Three other options were considered but not adopted to identify people with potentially disabling chronic conditions for the Private Payers Study. These included the method used by the Social Security Administration (SSA) to define disability, the International Classification of Impairments, Disabilities, and Handicaps (World Health Organization, 1980), and a method used in earlier research by Altman and Barnett (1996). These methods were not used either because ICD-9-CM mappings could not be made or because the method could not be applied to all ICD-9-CM codes. These methods might be relevant in the future for other studies, however, so we describe them briefly below.
1. The Social Security Administration Approach
Another option which does not rely on survey data is the list of medical problems used by the SSA to identify those with disabling conditions (SSA, 1995). This condition list--approximately 150 pages long--is divided into separate sections for each body system--patients with any of these conditions meet SSA requirements regarding the disabling nature of their medical problems. One problem with this list is that SSA has not assigned ICD-9-CM diagnosis codes to the condition on the list. Furthermore, many of the SSA criteria are much more specific than the ICD-9-CM coding system, making a one-to-one translation impossible. Therefore it is not possible to replicate the SSA approach with the data contributed by the two employers who took part in the Private Payers Study.
2. The International Classification of Impairments, Disabilities, and Handicaps
The International Classification of Impairments, Disabilities, and Handicaps (ICIDH) was developed in the 1970s and released by the World Health Organization in 1980. The ICIDH was developed to classify patients according to the consequences of their diseases or conditions (World Health Organization, 1980). Clinicians who use the ICIDH must ask probing questions about the nature of patients' problems and how those problems limit social and functional status. Thus, the ICIDH holds some potential as a means of bridging the gap between the type of information available from ICD-9-CM diagnosis codes and the information requested on many disability surveys.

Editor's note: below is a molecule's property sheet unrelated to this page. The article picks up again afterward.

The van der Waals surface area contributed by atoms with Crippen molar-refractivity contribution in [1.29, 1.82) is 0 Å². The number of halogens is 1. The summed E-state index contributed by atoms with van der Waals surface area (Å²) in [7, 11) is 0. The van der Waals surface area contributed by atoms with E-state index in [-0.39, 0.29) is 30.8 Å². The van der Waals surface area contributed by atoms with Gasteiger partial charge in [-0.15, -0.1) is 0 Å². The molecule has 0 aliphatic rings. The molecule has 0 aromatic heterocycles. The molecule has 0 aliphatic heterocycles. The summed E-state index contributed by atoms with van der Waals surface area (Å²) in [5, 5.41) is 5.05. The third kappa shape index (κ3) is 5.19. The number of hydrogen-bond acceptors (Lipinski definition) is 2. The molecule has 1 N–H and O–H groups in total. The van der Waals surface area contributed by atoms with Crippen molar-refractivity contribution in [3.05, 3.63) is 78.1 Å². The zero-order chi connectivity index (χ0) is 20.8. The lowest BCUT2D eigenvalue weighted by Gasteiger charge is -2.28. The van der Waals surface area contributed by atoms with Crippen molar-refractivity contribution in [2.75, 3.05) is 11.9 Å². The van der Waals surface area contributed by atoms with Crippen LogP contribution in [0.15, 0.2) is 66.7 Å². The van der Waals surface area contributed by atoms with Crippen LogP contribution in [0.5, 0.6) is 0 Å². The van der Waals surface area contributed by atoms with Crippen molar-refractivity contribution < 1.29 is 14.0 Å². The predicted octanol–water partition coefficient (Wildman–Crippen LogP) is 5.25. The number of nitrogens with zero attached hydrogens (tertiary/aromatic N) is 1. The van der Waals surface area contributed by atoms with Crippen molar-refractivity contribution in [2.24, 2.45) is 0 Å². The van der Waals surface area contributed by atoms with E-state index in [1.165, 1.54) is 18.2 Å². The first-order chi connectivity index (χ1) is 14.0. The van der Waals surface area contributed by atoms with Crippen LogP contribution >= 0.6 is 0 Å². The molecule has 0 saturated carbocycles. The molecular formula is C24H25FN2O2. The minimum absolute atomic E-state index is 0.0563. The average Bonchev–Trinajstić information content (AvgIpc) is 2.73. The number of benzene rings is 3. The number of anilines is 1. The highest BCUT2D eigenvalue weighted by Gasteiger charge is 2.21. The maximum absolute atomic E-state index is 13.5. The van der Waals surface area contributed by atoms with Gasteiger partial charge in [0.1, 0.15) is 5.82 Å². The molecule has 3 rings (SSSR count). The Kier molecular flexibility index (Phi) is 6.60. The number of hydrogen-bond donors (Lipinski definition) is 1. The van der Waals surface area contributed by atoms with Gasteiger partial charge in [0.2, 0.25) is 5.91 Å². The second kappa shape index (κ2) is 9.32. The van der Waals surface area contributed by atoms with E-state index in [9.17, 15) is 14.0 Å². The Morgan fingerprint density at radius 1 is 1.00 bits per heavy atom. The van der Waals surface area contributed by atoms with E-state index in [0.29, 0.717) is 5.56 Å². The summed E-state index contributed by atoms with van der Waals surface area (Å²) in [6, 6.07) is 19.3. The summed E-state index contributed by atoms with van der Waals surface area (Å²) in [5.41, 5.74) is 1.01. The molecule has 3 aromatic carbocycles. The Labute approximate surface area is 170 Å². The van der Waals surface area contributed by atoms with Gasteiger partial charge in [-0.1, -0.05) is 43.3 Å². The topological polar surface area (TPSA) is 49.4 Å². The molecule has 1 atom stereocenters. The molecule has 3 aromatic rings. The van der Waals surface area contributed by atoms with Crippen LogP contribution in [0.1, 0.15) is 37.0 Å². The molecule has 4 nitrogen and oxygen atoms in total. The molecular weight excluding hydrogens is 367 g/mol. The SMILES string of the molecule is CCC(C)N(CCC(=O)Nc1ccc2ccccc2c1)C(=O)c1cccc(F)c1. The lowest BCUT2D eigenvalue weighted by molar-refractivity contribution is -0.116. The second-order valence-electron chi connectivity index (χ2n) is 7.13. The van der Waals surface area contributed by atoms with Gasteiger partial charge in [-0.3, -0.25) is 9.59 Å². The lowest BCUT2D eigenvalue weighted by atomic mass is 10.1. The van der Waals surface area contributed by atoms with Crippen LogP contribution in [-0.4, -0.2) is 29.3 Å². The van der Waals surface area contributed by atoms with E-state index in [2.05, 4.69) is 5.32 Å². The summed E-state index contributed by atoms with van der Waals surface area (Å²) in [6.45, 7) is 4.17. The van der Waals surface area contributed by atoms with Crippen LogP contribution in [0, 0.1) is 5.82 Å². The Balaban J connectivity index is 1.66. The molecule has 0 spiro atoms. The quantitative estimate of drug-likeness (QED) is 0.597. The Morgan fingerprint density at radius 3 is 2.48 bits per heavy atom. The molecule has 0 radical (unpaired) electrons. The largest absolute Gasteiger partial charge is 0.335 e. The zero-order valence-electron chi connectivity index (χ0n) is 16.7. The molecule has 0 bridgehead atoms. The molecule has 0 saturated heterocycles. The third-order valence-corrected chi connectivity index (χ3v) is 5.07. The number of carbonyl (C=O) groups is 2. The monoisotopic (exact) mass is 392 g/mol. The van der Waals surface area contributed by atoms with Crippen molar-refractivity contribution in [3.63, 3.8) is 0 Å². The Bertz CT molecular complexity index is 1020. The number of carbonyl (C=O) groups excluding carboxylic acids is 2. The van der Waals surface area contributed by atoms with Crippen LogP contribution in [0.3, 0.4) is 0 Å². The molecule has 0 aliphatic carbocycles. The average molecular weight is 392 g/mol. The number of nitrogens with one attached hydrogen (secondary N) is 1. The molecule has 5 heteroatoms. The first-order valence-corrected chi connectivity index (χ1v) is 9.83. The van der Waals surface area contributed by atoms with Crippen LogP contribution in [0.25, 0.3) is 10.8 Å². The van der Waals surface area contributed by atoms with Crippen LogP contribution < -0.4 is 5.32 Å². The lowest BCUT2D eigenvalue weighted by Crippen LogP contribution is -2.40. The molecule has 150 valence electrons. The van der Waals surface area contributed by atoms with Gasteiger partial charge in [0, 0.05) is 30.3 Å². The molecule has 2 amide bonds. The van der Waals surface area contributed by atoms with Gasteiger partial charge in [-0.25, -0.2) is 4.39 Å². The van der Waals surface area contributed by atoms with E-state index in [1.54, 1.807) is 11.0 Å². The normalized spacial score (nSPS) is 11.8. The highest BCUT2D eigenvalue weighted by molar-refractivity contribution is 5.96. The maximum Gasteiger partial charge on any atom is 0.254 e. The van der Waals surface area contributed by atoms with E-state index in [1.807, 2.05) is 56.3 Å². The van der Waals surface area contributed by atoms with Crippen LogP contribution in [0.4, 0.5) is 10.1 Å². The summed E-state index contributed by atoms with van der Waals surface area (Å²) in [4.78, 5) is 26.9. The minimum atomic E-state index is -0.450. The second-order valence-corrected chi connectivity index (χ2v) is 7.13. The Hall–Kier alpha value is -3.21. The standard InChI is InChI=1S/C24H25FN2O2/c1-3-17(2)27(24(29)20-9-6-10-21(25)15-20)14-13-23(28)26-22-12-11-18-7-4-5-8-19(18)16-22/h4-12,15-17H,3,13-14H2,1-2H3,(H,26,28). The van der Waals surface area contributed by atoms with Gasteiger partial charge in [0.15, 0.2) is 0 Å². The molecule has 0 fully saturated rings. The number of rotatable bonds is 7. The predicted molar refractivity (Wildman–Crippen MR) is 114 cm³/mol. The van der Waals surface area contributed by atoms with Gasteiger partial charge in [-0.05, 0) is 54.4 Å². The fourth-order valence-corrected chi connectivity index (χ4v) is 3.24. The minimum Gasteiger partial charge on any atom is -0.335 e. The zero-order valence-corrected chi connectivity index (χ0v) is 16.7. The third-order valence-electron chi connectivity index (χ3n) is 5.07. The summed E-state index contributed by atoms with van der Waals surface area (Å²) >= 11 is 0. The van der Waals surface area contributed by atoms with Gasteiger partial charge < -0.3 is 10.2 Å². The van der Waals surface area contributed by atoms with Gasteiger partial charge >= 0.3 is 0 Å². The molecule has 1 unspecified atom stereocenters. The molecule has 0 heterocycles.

Unfortunately for the Private Payers Study, the ICIDH is still considered a work in progress. It is in the process of being updated to better address the potential for negative consequences associated with the use of the term handicap, and it is not in widespread use by clinicians in the United States. Because it was not used by providers affiliated with the employers who contributed data for the Private Payers Study, the ICICH could not be used to identify potentially disabled people for this study.
3. The Altman and Barnett (1996) Approach
Another example of methods that may be used to identify those with potentially disabling chronic conditions was described recently by Altman and Barnett (1996). Altman and Barnett developed a list of life-threatening conditions, chronic conditions, mental health conditions, impairments, and conditions with severe pain, and then related these conditions to variations in employment status. Altman and Barnett provided a list of ICD-9-CM diagnosis codes to define these types of disabling conditions. They also defined other types of disabling conditions that require the use of survey data. Their work showed a high degree of variation in employment history according to the definition of disability chosen. Altman and Barnett did not recommend a single best way to define disability status, and implicit in their work is the message that a variety of ways should be tested to determine the sensitivity of results according to the definitions chosen.
The Altman and Barnett approach is attractive because of its recognition that the various types of disabilities they define are likely to influence health care service use differently. Their approach is also helpful in that they found a useful way to group a wide variety of chronic conditions for analysis. Applying the Altman and Barnett approach for the Private Payers Study would require additional work, however, because their approach was based only on the diagnoses found in the National Medical Expenditure Survey; other diagnoses not defined by the National Medical Expenditure Survey respondents were not covered. Depending upon the scope of diagnoses identifiable in the National Medical Expenditure Survey, a substantial amount of clinical input may be required to make their approach more comprehensive. For our study, however, we considered the added value of that effort to be limited, since MEDSTAT clinical staff had already reviewed the entire ICD-9-CM manual to identify disabling conditions.